Now that the trial is over, the satellite trucks have all returned home and new headlines have replaced the story that was Jerry Sandusky. Penn State has indicated a desire to settle the lawsuits as quickly as possible because that is the only way they can salvage what’s left of their reputation. And without it, you can be sure that all those generous donors of Penn State’s past are going to be finding elsewhere to build their legacy and leave their dollars.
Speaking of legacies, Joe Paterno spent a lifetime building a career as one of the most successful and beloved coaches of all time. But one critical lapse in judgment has forever cast him as the man who failed: “He now passes to eternity less as a legendary coach than as that guy from Penn State who let pedophile Jerry Sandusky keep abusing kids,” the San Jose Mercury News rightly noted.
Another week or so and most people will stop talking about Sandusky at all. The masses will move along to the next trending topic on Twitter. Oh, they might share photos of Sandusky shuffling about in chains. And, no doubt, rude people across America will be swapping off-color jokes about Sandusky getting what’s coming to him inside the jailhouse. But for the most part, the entire mess that was Jerry Sandusky will be pushed to the outer rim of our consciousness, just another unpleasantness we’d just soon forget.
Sandusky’s victims will be alone once more, alone with their memories and their nightmares as constant companions. No longer will the Morning News Shows call all hours of the day and night seeking some titillating detail. All those cable channels will soon follow suit. Oh, sure, there may be the odd reality TV show offer, because let’s face it — reality TV is the porn of America’s viewing audience, the freakier the better.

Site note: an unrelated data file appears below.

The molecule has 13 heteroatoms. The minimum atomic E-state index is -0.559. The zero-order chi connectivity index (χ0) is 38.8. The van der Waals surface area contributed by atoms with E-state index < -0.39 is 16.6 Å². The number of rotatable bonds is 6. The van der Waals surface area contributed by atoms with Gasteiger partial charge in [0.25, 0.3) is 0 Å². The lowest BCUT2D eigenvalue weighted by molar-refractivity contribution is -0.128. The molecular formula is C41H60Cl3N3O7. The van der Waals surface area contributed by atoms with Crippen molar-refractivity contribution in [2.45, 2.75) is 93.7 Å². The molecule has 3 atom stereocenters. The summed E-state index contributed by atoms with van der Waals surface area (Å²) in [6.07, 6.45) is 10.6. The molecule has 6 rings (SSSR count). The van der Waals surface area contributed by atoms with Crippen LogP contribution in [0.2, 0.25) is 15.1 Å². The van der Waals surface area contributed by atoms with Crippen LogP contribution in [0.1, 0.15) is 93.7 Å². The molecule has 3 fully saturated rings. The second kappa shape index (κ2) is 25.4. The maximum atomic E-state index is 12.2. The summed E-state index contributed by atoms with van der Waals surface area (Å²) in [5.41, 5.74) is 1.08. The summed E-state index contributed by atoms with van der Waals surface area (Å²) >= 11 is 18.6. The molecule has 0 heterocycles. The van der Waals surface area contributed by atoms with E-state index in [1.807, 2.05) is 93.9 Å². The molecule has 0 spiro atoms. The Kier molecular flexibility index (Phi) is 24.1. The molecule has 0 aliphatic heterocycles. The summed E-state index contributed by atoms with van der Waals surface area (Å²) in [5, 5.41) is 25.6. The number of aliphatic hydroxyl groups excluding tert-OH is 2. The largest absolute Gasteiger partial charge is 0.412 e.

And what, pray tell, is more freaky than the sex abuse of a child? As some of Sandusky’s victims testified to, they enjoyed the attention they got from him. Abusers often make children feel loved. It’s part of the grooming process. Victims are then left with an overwhelming sense of guilt and shame. Some will turn to substance abuse in an effort to deal with that. Others will simply internalize the pain in more silent ways.
It is not true that silence speaks when words can’t. When it comes to the abuse of a child, silence is hurt denied. When it comes to the abuse of a child, silence is responsibility deafened. When it comes to the abuse of a child, silence is shame misplaced. When it comes to the abuse of a child, silence is evil granted access.
Everyone said it, and it’s true, one of the most difficult things to comprehend about the abuse perpetuated by Jerry Sandusky is how all those good-hearted people, including Joe Paterno, could have remained so silent for so long?
But questions still linger now that Jerry Sandusky is behind bars: What lessons have the rest of us learned from all of this? And what will we do about the silence that continues to threaten our nation’s children?
Karen Spears Zacharias is author of A Silence of Mockingbirds: The Memoir of a Murder. MacAdam/Cage.